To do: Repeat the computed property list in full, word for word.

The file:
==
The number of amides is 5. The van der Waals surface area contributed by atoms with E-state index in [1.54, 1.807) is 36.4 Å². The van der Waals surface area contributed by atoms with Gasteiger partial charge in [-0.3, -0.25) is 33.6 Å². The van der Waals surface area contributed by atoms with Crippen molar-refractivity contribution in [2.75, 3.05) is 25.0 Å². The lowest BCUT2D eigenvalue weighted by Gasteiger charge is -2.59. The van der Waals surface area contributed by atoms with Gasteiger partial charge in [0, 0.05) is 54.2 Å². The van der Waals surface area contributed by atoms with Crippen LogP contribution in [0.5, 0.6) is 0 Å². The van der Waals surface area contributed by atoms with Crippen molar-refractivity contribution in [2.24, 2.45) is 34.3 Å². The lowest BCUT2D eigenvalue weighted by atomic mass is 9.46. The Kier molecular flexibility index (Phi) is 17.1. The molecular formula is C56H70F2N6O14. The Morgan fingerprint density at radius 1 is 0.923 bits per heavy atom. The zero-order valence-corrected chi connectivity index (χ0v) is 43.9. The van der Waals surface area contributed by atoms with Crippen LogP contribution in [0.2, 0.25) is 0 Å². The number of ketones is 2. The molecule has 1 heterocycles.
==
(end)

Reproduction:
The number of amides is 5. The van der Waals surface area contributed by atoms with E-state index in [1.54, 1.807) is 36.4 Å². The van der Waals surface area contributed by atoms with Gasteiger partial charge in [-0.3, -0.25) is 33.6 Å². The van der Waals surface area contributed by atoms with Crippen molar-refractivity contribution in [2.75, 3.05) is 25.0 Å². The lowest BCUT2D eigenvalue weighted by Gasteiger charge is -2.59. The van der Waals surface area contributed by atoms with Gasteiger partial charge in [0, 0.05) is 54.2 Å². The van der Waals surface area contributed by atoms with Crippen LogP contribution in [0.5, 0.6) is 0 Å². The van der Waals surface area contributed by atoms with Crippen molar-refractivity contribution in [2.24, 2.45) is 34.3 Å². The lowest BCUT2D eigenvalue weighted by atomic mass is 9.46. The Kier molecular flexibility index (Phi) is 17.1. The molecular formula is C56H70F2N6O14. The Morgan fingerprint density at radius 1 is 0.923 bits per heavy atom. The zero-order valence-corrected chi connectivity index (χ0v) is 43.9. The van der Waals surface area contributed by atoms with Crippen LogP contribution in [0.2, 0.25) is 0 Å². The number of ketones is 2. The molecule has 1 heterocycles.